3 Legal Questions About 340B and How They Can Impact Your Clients

Top 3 Things You’ll Learn

  • Can 340B covered entities use contract pharmacies?
  • Who will win the reimbursement rate debate?
  • What’s the difference between white bagging and brown bagging?

Originally published on Dec 16, 2022 | Updated on Feb 13, 2023

The financial struggle of hospitals and health systems offering care to rural and low-income areais in the spotlight in the latest American Hospital Association (AHA) report. The AHA found that 340B critical access hospitals with 25 beds or less lost $507K annually, and hospitals with a large number of Medicaid and uninsured patients lost nearly $3M annually.

As more and more covered entities enroll in 340B, manufacturers and pharmacy benefit managers are seeing a significant impact on their profits, too. And pushback by PBMs and manufacturers on rebates, contract pharmacies, and drug delivery systems in the 340B space is drawing state legislatures and courts into the debates. Though the process for meeting eligibility criteria for covered entities and each prescription is rigorous, there’s still concern about the program being taken advantage of, and record-keeping and infrastructure issues have made it challenging to prevent double dipping.

Keep an eye on these three legal battles to be ready for the next decision impacting your 340B covered entity clients.

340B Legal Battles balancing the scale

Contract Pharmacies: Should contract pharmacies get discounted pricing?  

The 340B program requires manufacturers who participate in Medicare or Medicaid to sell medications to covered entities at a discount. The goal of the program is to make these medications more accessible and affordable to vulnerable populations and patients in low-income areas. Some 340B covered entities have an in-house pharmacy, but they may only be able to service some of their patients at that one location. Others may not have an in-house pharmacy at all. Because of this, the 340B program lets hospitals use contract pharmacies to deliver low-cost medications to patients. This setup can also generate significant revenue for both hospitals and their contract pharmacies.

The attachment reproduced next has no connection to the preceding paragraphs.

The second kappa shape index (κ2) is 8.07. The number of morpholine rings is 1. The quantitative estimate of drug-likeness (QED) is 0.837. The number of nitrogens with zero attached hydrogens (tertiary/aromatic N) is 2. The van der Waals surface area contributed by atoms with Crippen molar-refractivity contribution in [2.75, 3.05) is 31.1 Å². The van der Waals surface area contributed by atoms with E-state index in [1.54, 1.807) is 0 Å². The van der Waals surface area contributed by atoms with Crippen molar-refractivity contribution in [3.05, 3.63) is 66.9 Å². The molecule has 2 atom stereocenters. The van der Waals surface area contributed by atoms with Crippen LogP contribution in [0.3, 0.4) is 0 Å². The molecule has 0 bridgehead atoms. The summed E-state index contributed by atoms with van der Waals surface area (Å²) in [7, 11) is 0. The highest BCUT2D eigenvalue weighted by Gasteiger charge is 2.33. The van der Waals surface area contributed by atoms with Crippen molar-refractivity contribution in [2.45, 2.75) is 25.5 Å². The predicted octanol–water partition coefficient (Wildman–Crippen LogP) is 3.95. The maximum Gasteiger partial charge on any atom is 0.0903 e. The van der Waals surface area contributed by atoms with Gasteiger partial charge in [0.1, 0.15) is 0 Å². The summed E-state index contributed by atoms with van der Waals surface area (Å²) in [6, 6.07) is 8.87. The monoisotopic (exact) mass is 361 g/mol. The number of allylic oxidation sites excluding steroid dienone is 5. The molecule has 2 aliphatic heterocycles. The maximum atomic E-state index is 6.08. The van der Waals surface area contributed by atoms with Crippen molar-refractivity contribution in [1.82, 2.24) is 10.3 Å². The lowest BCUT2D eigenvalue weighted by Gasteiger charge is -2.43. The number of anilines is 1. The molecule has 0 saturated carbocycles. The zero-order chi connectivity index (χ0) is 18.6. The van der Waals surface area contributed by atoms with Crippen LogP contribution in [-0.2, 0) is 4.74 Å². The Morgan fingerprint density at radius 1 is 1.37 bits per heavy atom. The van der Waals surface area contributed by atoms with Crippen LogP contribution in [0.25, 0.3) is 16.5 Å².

Some manufacturers want to put a stop to the contract pharmacy practice. In 2020, six drugmakers began to restrict 340B sales to contract pharmacies, and the government responded with letters warning the companies that they would be fined for placing the restrictions. Shortly after, five of the companies sued. With Biogen being the latest manufacturer to announce restrictions on 340B pricing for covered entities with outside pharmacies, 19 manufacturers are now limiting access to the 340B discount.

The rulings on these court cases haven’t been unanimous. Two courts ruled that the Health Resource Services Administration (HRSA) has the authority to fine the drugmakers, and three ruled that they don’t.  In late January, the Third Circuit Court of Appeals decided that three of the drug companies involved are not required to offer 340B discounts to covered entities. With contract pharmacy channels accounting for 30% of 340B prescription fills, this decision could significantly reduce the amount of 340B savings generated by covered entities. Two more federal appeals courts have yet to make rulings.

To protect contract pharmacies, Arkansas passed the 340B Drug Pricing Nondiscrimination Act, which mandates that manufacturers cannot deny contract pharmacies access to 340B medications and pricing. The Pharmaceutical Research and Manufacturers of America filed suit in September of 2021, saying the law is unconstitutional. In March of 2022, the Community Health Centers of Arkansas formally requested to intervene in the lawsuit, arguing that manufacturers will profit from vulnerable patients and community health centers if the Arkansas law is struck down.

It remains to be seen how the remaining court cases will be decided. A final decision, either way, would significantly impact the bottom line of hospitals and health systems using contract pharmacies to serve their patients. Benefit advisors should be ready to jump in with solutions for both possible outcomes.